Our news philosophy
On Dec. 14, 1961, a Cape Coral couple, Dick and Sally Crawford, published Volume 1, No. 1 of the Cape Coral Breeze, the then still-new community’s first “real newspaper.”
As owners serving as editor and “correspondent,” they promised — smack dab on page 1 — that the new weekly would “carry primarily news of particular interest to Cape Coral residents — the daily comings and goings of our community, the important items affecting its growth and prosperity.”
The Breeze promised to provide a vehicle for advertising for the Cape’s locally-owned businesses and a mission — that the paper would attempt to “promote harmony in our community and to assist in everyway possible toward the growth of Cape Coral into the type of city we, the residents desire.”
Cape Coral, of course, was not yet a city at that time — that would not happen until August of 1970. Nor were there many businesses or residents, for that matter. Cape Coral was just four years old, carved literally from pasture land and hunting acreage by brothers Leonard and Jack Rosen, who broke ground for their planned “waterfront wonderland” on Nov. 4, 1957.
The first news story sharing that first front page was a big one — “Cape Coral Bridge Approved by Voters,” with 174 “Cape Coral freeholders” casting a vote in favor and 124 voting against.
The inside pages of the 16-page, tabloid-sized paper were filled with community news — an aerial photo and update on the construction of the $750,000 Yacht and Racquet Club, a feature on the ace FBI manhunter vacationing in Cape Coral, a photo of a young woman who brought back two ribbons from a horse show and a recent golf tourney dinner dance.
On page 4 was The Breeze’s first hard-hitting editorial.
Headlined “It’s time for a change,” the opinion piece criticized officers with the Taxpayers Association, “potentially the most powerful civic group in our community,” for their overreach in opposing construction of the bridge with no mandate from its members and spending association money to boot. The editorial written by Mr. Crawford called for their resignation — his own included — and added that new leadership should be elected.
And if they declined?
“Failing this, I believe the membership should take the necessary steps to force this action,” Mr. Crawford wrote.
And with that, the fledgling paper that had evolved from a one-page mimeographed newsletter, was off and running about the Cape, covering meetings and events, accepting calendar items, press releases and club and social news, while also becoming the voice of Cape Coral — not only of the paper, but of the people so that the new town would become “the type of city we, the residents desire.”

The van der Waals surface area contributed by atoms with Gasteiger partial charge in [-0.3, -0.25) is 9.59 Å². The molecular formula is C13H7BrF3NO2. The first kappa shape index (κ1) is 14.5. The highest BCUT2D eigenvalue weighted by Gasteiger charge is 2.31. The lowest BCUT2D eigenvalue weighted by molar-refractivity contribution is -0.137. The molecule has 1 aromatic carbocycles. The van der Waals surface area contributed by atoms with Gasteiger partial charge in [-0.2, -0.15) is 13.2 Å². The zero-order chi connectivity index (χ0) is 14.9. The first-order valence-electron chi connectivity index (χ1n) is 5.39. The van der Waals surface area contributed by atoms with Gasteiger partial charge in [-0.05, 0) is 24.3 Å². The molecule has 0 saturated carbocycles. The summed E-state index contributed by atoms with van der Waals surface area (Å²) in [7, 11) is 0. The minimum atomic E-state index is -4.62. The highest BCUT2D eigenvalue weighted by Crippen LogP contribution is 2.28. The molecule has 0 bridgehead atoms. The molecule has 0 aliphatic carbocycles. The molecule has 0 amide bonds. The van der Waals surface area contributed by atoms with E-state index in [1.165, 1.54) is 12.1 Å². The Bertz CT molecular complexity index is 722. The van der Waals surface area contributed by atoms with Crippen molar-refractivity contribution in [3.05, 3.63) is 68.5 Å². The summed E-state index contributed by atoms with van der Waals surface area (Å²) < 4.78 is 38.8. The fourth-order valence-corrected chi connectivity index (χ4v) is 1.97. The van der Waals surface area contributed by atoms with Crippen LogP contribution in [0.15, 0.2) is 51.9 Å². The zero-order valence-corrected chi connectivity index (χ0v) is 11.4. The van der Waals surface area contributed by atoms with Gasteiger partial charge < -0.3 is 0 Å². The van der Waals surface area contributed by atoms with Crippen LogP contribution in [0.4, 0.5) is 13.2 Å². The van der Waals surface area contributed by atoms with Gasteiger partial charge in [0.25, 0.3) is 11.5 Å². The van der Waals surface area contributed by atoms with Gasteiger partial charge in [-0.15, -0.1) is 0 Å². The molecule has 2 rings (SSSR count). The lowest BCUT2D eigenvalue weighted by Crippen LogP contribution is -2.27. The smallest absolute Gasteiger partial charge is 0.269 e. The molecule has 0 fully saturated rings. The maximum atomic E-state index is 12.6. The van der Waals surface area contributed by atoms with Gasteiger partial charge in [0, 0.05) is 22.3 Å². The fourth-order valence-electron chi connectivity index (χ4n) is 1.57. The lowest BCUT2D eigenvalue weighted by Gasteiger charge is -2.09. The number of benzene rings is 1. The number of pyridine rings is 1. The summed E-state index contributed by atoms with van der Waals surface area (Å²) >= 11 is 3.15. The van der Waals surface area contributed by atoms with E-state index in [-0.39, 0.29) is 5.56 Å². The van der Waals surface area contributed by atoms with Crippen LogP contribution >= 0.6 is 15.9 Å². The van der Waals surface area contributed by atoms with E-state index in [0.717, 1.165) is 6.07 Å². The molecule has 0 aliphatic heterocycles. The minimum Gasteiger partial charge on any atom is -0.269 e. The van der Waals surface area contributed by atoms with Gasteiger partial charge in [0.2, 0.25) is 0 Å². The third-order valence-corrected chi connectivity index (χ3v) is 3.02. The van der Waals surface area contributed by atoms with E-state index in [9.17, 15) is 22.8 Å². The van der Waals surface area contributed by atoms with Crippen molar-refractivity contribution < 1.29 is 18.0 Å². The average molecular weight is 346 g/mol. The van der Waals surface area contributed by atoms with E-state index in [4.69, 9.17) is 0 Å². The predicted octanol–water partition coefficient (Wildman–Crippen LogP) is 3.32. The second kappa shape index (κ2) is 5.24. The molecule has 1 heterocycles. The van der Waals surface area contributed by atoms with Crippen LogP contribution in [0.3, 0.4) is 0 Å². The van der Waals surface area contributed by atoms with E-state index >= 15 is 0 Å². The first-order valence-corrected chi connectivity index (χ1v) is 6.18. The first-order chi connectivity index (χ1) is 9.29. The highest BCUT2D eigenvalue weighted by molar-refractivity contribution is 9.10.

The format of the paper has changed through the years; the page count has bumped up and down as has the frequency of print publication; and the way the news is delivered to Cape residents continues to evolve.
But one thing has held fast through the years: We are Cape Coral’s community newspaper.
The Breeze continues to cover the Cape — the meetings, the events, the happenings, the milestones and the people.
We continue to report the news that matters to our community and our readers. That’s local news, the news that affects our families, our businesses, our quality of life and our pocketbooks.
We continue to be the conduit through which Cape businesses and professionals can reach their respective customers and clients.
We continue our watchdog role by keeping an eye on how your money is being spent and by holding those who collect it and write the checks accountable.
We continue to be the voice of the Cape through not only the myriad of guest opinions and letters to the editor that now publish online as well as in print, but by welcoming — always welcoming — news tips, releases and community contributions.
We think our brand of journalism has a role to play and is here to stay as we move toward our seventh decade and beyond.
Thank you for your support through the years and thank you for reading.
As always, we invite your input.
Publisher Ray Eckenrode:
Executive Editor Valarie Harring
Editor Chris Strine